In December, I wrote a post called “Confessions of a Book Junkie” about my lifelong love of books. After reading about my way of keeping track of the books I’ve read and the books I want to read, my cousin commented that perhaps I was a list junkie as well. Earlier this month I wrote a post titled “I’m Addicted,” and my son said it might be more aptly titled “Confessions of a Co-Dependent.” And my brother, after reading some of my comments on Christian’s posts, said he thought I might be a closet liberal. Maybe my next book should be titled “Confessions of…” Saturday I added another confession to the list.
When I was fixing lunch, I went to the pantry to get a package of lemonade mix. I opened the door and noticed that when David put away the cereal, a jar of peanut butter was in the way, so he put the box on top of a bag of flour where it perched precariously, threatening to come tumbling out, dragging several other items with it. I hate this pantry I thought, remembering the spacious corner closet in our Florida kitchen. It wasn’t exactly a walk-in, but it had floor-to-ceiling shelves. They were tall enough to accommodate a large box of cereal but shallow enough for the contents of each shelf to be clearly visible. What I have now is a cabinet that is 27” wide by 26” high by 25” deep. It has one small shelf across the back and a couple of wire shelves I’ve added across the back and one side. Regardless of how often I organize it, there’s just not enough room. To make it worse, it’s an upper cabinet and, as David frequently reminds me, I’m somewhat height challenged, so I have to get a chair to reach the top shelf or search for things that have shifted to the back.
I retrieved the lemonade and congratulated myself on getting the door closed before something fell out. Then, as often happens when I have a pity party, that still small voice said What exactly are you complaining about? I stopped and thought for a minute. I had a pantry that was so full of food that it was almost running over. I wondered how many families in Rains County were trying to find enough in the pantry for their next meal.
Later in the day, with scissors in hand, I retired to the bathroom to give myself a haircut. In September I wrote a post about cutting David’s hair. I’ve been doing that on a pretty regular basis, because there are none of those low cost shops with a dozen stylists standing ready with clippers in hand in our area. He hates to wait, and he hates to pay the going price for a haircut, so instead of allowing him to sport Shirley Temple curls, I’ve become his barber of choice. I’ve gotten pretty good at it, and he’s easy to please, but he doesn’t tip very well.
The choice of stylists for women isn’t great around here either. I found one lady that I liked, but she only works a few days a week, and I never seem to show up at her shop when she’s there. Another problem is that she doesn’t take plastic, and I never seem to have cash when I need a haircut. All that said, I guess I’m like David. I really don’t like to pay the going price for a haircut.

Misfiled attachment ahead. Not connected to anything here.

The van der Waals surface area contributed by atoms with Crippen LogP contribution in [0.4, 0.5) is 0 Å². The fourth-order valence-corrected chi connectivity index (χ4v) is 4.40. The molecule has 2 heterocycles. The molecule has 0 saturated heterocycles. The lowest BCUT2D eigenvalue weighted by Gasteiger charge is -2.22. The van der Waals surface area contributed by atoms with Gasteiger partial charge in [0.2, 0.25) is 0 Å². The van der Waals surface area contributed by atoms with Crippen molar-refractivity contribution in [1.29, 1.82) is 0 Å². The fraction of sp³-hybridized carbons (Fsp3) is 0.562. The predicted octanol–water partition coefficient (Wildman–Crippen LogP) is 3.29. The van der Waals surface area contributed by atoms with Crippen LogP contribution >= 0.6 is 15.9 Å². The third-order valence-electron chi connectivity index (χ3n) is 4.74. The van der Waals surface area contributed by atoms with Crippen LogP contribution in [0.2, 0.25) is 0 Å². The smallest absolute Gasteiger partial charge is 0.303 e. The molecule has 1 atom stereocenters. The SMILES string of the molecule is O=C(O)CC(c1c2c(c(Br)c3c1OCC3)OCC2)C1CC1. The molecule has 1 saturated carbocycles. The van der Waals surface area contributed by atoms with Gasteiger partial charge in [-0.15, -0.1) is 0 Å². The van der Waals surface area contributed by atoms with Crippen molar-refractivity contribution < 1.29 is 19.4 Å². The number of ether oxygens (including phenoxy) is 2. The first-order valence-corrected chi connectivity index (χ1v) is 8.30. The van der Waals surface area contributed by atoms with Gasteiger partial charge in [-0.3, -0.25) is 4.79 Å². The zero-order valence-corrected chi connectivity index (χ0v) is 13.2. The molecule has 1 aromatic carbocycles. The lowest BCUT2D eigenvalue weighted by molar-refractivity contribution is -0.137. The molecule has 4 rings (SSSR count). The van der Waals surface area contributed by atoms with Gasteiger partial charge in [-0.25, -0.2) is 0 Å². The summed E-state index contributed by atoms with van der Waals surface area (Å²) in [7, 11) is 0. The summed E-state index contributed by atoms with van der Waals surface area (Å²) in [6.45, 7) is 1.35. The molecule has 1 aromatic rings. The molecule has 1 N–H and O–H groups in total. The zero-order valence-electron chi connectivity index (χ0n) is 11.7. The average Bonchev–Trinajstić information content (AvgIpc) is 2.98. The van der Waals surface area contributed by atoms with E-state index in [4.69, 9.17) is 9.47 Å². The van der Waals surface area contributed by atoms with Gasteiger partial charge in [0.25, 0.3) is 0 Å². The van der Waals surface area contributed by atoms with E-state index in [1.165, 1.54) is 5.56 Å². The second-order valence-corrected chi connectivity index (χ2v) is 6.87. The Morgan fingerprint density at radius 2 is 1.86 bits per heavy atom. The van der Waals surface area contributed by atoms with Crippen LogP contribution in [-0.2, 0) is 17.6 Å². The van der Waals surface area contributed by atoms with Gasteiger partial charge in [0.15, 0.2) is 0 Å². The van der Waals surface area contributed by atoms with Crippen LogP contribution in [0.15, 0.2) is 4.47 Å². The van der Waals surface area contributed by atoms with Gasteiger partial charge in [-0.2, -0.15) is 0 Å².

I’ve gotten pretty handy with the scissors. I have pretty thick hair, and I wear a fairly simple layered bob, so mistakes blend in. It sometimes takes me two or three days to find the errant strands that I missed, and David sometimes has to even up the back, but the results are passable. It’s not one of my favorite jobs, though. The mirrors in my bathroom aren’t set up so I can see the back of my hair without holding a hand mirror. It takes me at least an hour, and by the time I’m finished, my arms and shoulders ache from the contortions and stretches required to reach the hard spots. And then there’s the hair all over me and the bathroom.
Saturday was a normal haircut experience in most ways. As I twisted and stretched and tried to see the back of my head through graduated tri-focals, I mentally whined. Why can’t I go to a salon like a normal person? It doesn’t cost that much, and it’s not like we’re poverty stricken or something. I sounded like Goldie Hawn in “Private Benjamin” when she was marching around in circles in the mud. I want to go to lunch. I want to wear sandals. I want to be nooooormal!” But then I heard that still small voice again saying What about S and B and T and others, all friends who have gone through chemo in the last few years. Some are still wearing ball caps and scarves to cover the hair loss, but all are grateful for every hair, every day, every breath.
I complain about so much: an internet connection with insufficient bandwidth to watch YouTube videos when R and T are worrying about failing eyesight; too little shelf space to put the bargain books I found at the bookstore when B and H are fighting Alzheimer’s and losing their ability to read. I know this is not really a new thought. For centuries, different writers have expressed similar thoughts: I was sad because I had no shoes until I met a man that had no feet. But something about my pantry experience on Saturday made it very personal, and I felt compelled to write about it.
So I’ve written; now what? Will I contribute time or money to Good Samaritans food bank and thrift store in Emory? Will I help support Locks of Love, Taping for the Blind, the Alzheimer’s Foundation? I’m not sure, but for now I think I’ll go open my pantry door and count my blessings.